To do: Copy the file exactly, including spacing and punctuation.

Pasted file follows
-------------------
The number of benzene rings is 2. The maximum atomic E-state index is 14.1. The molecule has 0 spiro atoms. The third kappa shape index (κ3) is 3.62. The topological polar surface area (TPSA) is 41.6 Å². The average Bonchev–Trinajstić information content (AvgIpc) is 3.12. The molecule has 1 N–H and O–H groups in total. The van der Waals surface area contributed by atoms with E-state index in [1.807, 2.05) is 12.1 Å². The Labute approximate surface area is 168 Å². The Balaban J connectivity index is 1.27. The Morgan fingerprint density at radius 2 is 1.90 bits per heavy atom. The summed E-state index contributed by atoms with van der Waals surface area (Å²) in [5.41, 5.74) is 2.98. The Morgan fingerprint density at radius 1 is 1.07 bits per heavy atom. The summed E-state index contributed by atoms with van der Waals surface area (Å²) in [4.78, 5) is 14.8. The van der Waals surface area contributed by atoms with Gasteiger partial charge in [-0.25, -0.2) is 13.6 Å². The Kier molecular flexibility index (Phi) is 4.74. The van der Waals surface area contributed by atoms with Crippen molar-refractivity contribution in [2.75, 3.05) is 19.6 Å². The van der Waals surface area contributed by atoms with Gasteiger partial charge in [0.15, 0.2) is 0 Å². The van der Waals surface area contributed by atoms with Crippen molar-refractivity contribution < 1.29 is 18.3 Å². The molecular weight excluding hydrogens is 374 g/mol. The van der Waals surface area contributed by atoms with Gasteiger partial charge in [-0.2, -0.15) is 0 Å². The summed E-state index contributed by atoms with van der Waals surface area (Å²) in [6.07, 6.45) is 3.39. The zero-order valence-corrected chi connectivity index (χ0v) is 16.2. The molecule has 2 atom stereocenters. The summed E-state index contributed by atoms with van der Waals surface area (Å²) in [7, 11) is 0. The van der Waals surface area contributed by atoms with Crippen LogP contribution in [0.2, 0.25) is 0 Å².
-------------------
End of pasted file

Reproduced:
The number of benzene rings is 2. The maximum atomic E-state index is 14.1. The molecule has 0 spiro atoms. The third kappa shape index (κ3) is 3.62. The topological polar surface area (TPSA) is 41.6 Å². The average Bonchev–Trinajstić information content (AvgIpc) is 3.12. The molecule has 1 N–H and O–H groups in total. The van der Waals surface area contributed by atoms with E-state index in [1.807, 2.05) is 12.1 Å². The Labute approximate surface area is 168 Å². The Balaban J connectivity index is 1.27. The Morgan fingerprint density at radius 2 is 1.90 bits per heavy atom. The summed E-state index contributed by atoms with van der Waals surface area (Å²) in [5.41, 5.74) is 2.98. The Morgan fingerprint density at radius 1 is 1.07 bits per heavy atom. The summed E-state index contributed by atoms with van der Waals surface area (Å²) in [4.78, 5) is 14.8. The van der Waals surface area contributed by atoms with Gasteiger partial charge in [-0.25, -0.2) is 13.6 Å². The Kier molecular flexibility index (Phi) is 4.74. The van der Waals surface area contributed by atoms with Crippen molar-refractivity contribution in [2.75, 3.05) is 19.6 Å². The van der Waals surface area contributed by atoms with Gasteiger partial charge in [0.15, 0.2) is 0 Å². The van der Waals surface area contributed by atoms with Crippen molar-refractivity contribution < 1.29 is 18.3 Å². The molecular weight excluding hydrogens is 374 g/mol. The van der Waals surface area contributed by atoms with Gasteiger partial charge in [-0.2, -0.15) is 0 Å². The summed E-state index contributed by atoms with van der Waals surface area (Å²) in [6.07, 6.45) is 3.39. The zero-order valence-corrected chi connectivity index (χ0v) is 16.2. The molecule has 2 atom stereocenters. The summed E-state index contributed by atoms with van der Waals surface area (Å²) in [7, 11) is 0. The van der Waals surface area contributed by atoms with Crippen LogP contribution in [0.2, 0.25) is 0 Å².